Maldives Whale Shark Research Programme visit Vakarufalhi Prodivers06 Aug 2014
We are very fortunate to have a resident population of whale sharks at several dive sites a stone’s throw away from Vakarufalhi. And what makes the whole South Ari whale shark experience even better is the fact that the Maldives Whale Shark Research Programme is based on the neighbouring island of Dhigurah, meaning there are perfect conditions for good cooperation, aimed at spreading knowledge about these magnificent creatures and raising awareness about the need to protect them.
Snorkelling with a whale shark is an exhilarating experience, one that you’ll reminiscent on for a long, long time. Prodivers are a curious bunch of people and we like to throw in a fun fact or two along with anything that we see underwater. During Richard and Jim’s visit, Veronika was given a full day training to get the latest MWSRP research findings, and we invited the founders to our dive center a few days later.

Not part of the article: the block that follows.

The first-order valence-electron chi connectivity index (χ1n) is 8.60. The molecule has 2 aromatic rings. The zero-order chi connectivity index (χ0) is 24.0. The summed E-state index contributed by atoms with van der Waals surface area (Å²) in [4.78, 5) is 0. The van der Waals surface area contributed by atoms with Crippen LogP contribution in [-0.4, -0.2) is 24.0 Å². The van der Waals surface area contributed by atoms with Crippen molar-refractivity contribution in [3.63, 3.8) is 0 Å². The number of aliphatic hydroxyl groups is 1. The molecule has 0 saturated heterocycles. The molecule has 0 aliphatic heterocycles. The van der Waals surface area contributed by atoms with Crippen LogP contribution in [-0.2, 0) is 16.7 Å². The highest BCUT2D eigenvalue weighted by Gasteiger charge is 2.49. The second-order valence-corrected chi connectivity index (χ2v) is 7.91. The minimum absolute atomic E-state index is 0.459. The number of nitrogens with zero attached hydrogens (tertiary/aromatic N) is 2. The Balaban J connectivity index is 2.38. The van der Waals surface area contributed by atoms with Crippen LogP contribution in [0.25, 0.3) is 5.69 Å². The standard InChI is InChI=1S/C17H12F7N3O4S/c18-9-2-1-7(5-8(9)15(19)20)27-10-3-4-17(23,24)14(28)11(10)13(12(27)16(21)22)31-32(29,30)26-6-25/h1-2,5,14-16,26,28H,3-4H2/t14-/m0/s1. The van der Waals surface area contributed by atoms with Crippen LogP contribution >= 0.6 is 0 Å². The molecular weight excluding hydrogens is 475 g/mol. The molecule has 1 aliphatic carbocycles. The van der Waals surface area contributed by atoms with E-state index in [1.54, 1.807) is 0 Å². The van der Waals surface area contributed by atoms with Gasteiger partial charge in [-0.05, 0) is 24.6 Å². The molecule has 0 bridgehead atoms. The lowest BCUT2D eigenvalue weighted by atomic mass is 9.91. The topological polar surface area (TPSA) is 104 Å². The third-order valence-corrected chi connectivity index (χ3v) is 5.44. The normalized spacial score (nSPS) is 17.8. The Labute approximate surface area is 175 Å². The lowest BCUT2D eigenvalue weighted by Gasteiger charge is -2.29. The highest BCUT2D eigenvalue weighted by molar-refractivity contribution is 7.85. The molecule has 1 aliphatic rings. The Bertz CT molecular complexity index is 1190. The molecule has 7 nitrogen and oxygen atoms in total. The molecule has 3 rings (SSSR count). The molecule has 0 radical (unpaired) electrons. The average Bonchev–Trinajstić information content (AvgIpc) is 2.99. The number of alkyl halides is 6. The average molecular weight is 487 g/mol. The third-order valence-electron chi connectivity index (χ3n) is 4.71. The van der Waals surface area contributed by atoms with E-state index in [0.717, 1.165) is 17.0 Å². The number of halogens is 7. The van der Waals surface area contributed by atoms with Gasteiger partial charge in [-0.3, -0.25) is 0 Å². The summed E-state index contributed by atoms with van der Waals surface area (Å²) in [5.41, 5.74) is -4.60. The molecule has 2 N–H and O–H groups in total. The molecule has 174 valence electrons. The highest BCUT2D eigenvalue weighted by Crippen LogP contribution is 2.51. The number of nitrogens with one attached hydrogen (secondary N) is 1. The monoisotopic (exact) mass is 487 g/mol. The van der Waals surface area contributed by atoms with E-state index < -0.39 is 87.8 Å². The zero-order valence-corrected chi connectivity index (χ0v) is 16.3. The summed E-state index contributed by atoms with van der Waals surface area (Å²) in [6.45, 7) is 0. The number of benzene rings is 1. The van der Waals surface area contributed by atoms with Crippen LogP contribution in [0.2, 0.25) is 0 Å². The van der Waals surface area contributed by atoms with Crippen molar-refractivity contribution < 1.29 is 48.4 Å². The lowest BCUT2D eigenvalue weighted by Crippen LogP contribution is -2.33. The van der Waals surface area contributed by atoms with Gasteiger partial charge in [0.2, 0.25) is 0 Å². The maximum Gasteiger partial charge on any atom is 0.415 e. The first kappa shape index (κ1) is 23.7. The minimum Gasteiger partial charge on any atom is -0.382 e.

Tap any of our staff on the shoulder if you’d like to find out more about the South Ari Marine Protected Area (in the declaring of which MWSRP played a defining role), and share your whale shark photos and sightings info with us to contribute to the research!
- The whale shark is the largest living fish on the planet
- It belongs to the group called Chondrichtyes, which includes sharks, rays, and skates. These fish have skeletons made entirely of cartilage in comparison to other fishes that have skeletons made of bone
- Similar to the fingerprint of a human, the pattern of spots around the gill area are unique to each individual, allowing researchers to identify individual sharks
- The mouth of the whale shark is massive, reaching a width of approximately 1 meter, and contains more than 4,000 tiny teeth
- Whale sharks are filter feeders
- IUCN Status: Vulnerable
- Main threats: Habitat loss, marine pollution, collision with boats, disturbance or harassment by boats and divers engaged in irresponsible tourism activities